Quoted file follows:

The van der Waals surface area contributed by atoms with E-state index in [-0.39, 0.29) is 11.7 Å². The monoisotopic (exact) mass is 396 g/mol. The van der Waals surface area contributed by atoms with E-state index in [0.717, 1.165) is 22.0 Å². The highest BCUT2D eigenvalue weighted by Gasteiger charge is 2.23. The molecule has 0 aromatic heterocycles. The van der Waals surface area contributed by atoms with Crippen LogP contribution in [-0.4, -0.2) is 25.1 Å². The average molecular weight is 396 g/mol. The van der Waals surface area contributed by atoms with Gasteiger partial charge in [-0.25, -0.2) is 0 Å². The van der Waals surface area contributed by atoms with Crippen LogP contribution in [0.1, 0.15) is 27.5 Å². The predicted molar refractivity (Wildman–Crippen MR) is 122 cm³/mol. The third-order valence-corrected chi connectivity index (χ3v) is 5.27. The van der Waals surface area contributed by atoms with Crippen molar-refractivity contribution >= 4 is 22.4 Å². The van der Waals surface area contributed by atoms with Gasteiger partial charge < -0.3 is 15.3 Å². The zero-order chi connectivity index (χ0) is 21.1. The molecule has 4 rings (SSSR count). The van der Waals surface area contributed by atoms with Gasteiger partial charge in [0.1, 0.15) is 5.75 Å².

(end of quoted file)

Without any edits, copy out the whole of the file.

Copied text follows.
The van der Waals surface area contributed by atoms with E-state index in [-0.39, 0.29) is 11.7 Å². The monoisotopic (exact) mass is 396 g/mol. The van der Waals surface area contributed by atoms with E-state index in [0.717, 1.165) is 22.0 Å². The highest BCUT2D eigenvalue weighted by Gasteiger charge is 2.23. The molecule has 0 aromatic heterocycles. The van der Waals surface area contributed by atoms with Crippen LogP contribution in [-0.4, -0.2) is 25.1 Å². The average molecular weight is 396 g/mol. The van der Waals surface area contributed by atoms with Gasteiger partial charge in [-0.25, -0.2) is 0 Å². The van der Waals surface area contributed by atoms with Crippen LogP contribution in [0.1, 0.15) is 27.5 Å². The predicted molar refractivity (Wildman–Crippen MR) is 122 cm³/mol. The third-order valence-corrected chi connectivity index (χ3v) is 5.27. The van der Waals surface area contributed by atoms with Crippen molar-refractivity contribution >= 4 is 22.4 Å². The van der Waals surface area contributed by atoms with Gasteiger partial charge < -0.3 is 15.3 Å². The zero-order chi connectivity index (χ0) is 21.1. The molecule has 4 rings (SSSR count). The van der Waals surface area contributed by atoms with Gasteiger partial charge in [0.1, 0.15) is 5.75 Å².